25. Health Service Executive (HSE). Health Sector: Consolidated Salary Scales in Accordance with FEMPI 2015 and the Public Service Stability Agreements 2013-2020 (The Lansdowne Road Agreements); 2019. Available from: https://www.hse.ie/eng/staff/benefitsservices/pay/. Accessed February 19, 2020.

26. OECD. Health at a Glance 2017: OECD Indicators; 2017. doi:10.1787/health_glance-2017-en

27. General Secretariat of the Council of the European Union. The economy of well-being: executive summary of the OECD background paper on “creating opportunities for people’s wellbeing and economic growth”; June 21st, 2019. Available from: https://data.consilium.europa.eu/doc/document/ST-10414-2019-INIT/en/pdf. Accessed December 4th, 2019.

28. Courbier S, Berjonneau E. Juggling Care and Daily Life: The Balancing Act of the Rare Disease Community. May ed. Paris: EURORDIS-Rare Diseases Europe; 2017.

29. Chaumet-Riffaud AE, Chaumet-Riffaud P, Cariou A, et al. Impact of retinitis pigmentosa on quality of life, mental health, and employment among young adults. Am J Ophthalmol. 2017;177:169–174. doi:10.1016/j.ajo.2017.02.016

30. Garip G, Kamal A. Systematic review and meta-synthesis of coping with retinitis pigmentosa: implications for improving quality of life. BMC Ophthalmol. 2019;19(1):181. doi:10.1186/s12886-019-1169-z

31. Pennesi ME, Birch DG, Duncan JL, Bennett J, Girach A. CHOROIDEREMIA: retinal degeneration with an unmet need. Retina. 2019;39:2059–2069.

32. Tolley C, Mullins A, Kilgariff S, et al. Qualitative interviews to inform development of a Patient Reported Outcome (PRO) strategy in RLBP1 retinitis pigmentosa (RLBP1 RP). Value Health. 2017;20(9):A761. doi:10.1016/j.jval.2017.08.2157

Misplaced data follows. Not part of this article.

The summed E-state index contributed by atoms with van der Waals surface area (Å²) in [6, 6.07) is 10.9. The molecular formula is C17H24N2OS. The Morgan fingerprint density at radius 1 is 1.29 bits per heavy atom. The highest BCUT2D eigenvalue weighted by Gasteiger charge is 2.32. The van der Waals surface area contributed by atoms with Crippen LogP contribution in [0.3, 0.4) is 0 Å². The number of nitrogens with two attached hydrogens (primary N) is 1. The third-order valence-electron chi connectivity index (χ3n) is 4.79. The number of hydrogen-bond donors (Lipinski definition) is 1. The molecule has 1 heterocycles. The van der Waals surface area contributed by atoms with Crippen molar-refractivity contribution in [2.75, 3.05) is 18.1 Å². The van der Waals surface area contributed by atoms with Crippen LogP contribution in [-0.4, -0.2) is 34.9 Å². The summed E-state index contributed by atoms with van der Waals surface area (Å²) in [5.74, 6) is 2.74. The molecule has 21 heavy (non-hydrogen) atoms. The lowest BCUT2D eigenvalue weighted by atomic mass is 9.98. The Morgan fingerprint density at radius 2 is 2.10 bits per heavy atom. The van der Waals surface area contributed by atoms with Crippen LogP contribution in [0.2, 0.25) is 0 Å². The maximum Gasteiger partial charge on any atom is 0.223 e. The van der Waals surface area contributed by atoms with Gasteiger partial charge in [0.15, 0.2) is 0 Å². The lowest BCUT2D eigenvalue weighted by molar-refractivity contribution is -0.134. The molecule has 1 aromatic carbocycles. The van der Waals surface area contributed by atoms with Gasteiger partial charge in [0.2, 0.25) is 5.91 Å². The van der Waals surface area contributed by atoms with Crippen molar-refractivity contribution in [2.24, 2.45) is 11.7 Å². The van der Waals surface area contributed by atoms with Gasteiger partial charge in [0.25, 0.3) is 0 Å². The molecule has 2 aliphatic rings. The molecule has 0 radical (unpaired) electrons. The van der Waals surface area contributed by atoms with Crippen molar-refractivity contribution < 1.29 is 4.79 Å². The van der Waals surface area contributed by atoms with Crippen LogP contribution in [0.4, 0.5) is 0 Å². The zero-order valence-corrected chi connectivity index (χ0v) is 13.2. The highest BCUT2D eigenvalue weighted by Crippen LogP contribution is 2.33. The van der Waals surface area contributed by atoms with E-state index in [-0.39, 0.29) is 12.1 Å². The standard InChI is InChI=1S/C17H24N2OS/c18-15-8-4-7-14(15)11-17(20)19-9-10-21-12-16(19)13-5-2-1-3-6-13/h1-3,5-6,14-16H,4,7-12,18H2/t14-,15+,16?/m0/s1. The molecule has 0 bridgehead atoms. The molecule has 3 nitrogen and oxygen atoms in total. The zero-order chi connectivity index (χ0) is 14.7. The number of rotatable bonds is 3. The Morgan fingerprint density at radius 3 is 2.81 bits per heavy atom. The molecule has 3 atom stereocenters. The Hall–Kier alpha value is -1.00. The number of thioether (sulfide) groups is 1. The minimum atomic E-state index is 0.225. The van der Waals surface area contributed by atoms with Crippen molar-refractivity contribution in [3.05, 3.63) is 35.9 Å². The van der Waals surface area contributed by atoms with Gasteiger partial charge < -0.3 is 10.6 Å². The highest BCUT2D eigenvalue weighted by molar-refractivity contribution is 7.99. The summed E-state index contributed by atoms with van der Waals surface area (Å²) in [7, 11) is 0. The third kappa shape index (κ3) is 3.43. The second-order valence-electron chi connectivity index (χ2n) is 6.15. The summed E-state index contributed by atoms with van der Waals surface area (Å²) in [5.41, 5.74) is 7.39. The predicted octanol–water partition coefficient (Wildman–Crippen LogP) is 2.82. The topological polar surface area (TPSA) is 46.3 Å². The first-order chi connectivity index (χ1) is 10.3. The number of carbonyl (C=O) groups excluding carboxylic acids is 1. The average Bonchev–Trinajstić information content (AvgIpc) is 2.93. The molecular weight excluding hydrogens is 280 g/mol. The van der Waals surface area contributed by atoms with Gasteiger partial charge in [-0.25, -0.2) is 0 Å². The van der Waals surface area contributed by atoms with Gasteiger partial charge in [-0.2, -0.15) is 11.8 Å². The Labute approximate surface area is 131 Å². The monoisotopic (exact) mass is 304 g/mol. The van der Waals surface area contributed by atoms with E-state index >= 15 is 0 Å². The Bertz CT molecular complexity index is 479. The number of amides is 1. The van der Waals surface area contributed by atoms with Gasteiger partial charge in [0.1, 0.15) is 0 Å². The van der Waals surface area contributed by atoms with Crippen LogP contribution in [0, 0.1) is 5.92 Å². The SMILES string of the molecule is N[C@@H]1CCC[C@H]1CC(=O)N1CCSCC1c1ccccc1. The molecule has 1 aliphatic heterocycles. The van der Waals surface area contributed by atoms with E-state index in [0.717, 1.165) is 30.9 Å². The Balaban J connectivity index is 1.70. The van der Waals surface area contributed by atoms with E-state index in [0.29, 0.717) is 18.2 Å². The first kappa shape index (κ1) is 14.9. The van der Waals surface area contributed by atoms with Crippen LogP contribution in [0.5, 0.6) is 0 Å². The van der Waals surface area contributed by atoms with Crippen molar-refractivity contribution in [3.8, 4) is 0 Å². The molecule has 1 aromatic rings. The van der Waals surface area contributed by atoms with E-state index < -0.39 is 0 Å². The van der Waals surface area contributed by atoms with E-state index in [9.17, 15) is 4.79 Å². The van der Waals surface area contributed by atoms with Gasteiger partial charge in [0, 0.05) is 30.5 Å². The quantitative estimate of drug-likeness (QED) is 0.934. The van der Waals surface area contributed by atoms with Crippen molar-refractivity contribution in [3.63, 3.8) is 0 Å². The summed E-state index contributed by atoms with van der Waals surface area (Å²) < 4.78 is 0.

33. Jolly J, Bridge H, MacLaren R. Outcome measures used in ocular gene therapy trials: a scoping review of current practice. Front Pharmacol. 2019;10:1076.

34. Dean S, Mathers JM, Calvert M, et al. “The patient is speaking”: discovering the patient voice in ophthalmology. Br J Ophthalmol. 2017;101(6):700–708. doi:10.1136/bjophthalmol-2016-309955

35. McGlothlin AE, Lewis RJ. Minimal clinically important difference: defining what really matters to patients. JAMA. 2014;312(13):1342–1343. doi:10.1001/jama.2014.13128

36. Kamerade D, Wang S, Burchell B, Balderson SU, Coutts A. A shorter working week for everyone: how much paid work is needed for mental health and well-being? Soc Sci Med. 2019;241:112353. doi:10.1016/j.socscimed.2019.06.006

37. The Irish Cancer Society. Irish Cancer Society-Real Cost of Cancer 2019 Report; 2019.

38. Xu XM, Vestesson E, Paley L, et al. The economic burden of stroke care in England, Wales and Northern Ireland: using a national stroke register to estimate and report patient-level health economic outcomes in stroke. Eur Stroke J. 2018;Mar(1):82–91. doi:10.1177/2396987317746516

39. Luengo-Fernandez R, Leal JGA. Research spend in the UK Comparing stroke, cancer, coronary heart disease and dementia. Rebuilding Lives After Stroke. doi:10.1136/bmjopen-2014-006648

40. Saka O, McGuire A, Wolfe C. Cost of stroke in the United Kingdom. Age Ageing. 2009;38(1):27–32. doi:10.1093/ageing/afn281

41. Luengo-Fernandez R, Leal J, Gray A, Petersen S, Rayner M. Cost of cardiovascular diseases in the United Kingdom. Heart. 2006;92(10):1384–1389. doi:10.1136/hrt.2005.072173

Creative Commons License This work is published and licensed by Dove Medical Press Limited. The full terms of this license are available at https://www.dovepress.com/terms.php and incorporate the Creative Commons Attribution - Non Commercial (unported, v3.0) License. By accessing the work you hereby accept the Terms. Non-commercial uses of the work are permitted without any further permission from Dove Medical Press Limited, provided the work is properly attributed. For permission for commercial use of this work, please see paragraphs 4.2 and 5 of our Terms.

Download Article [PDF]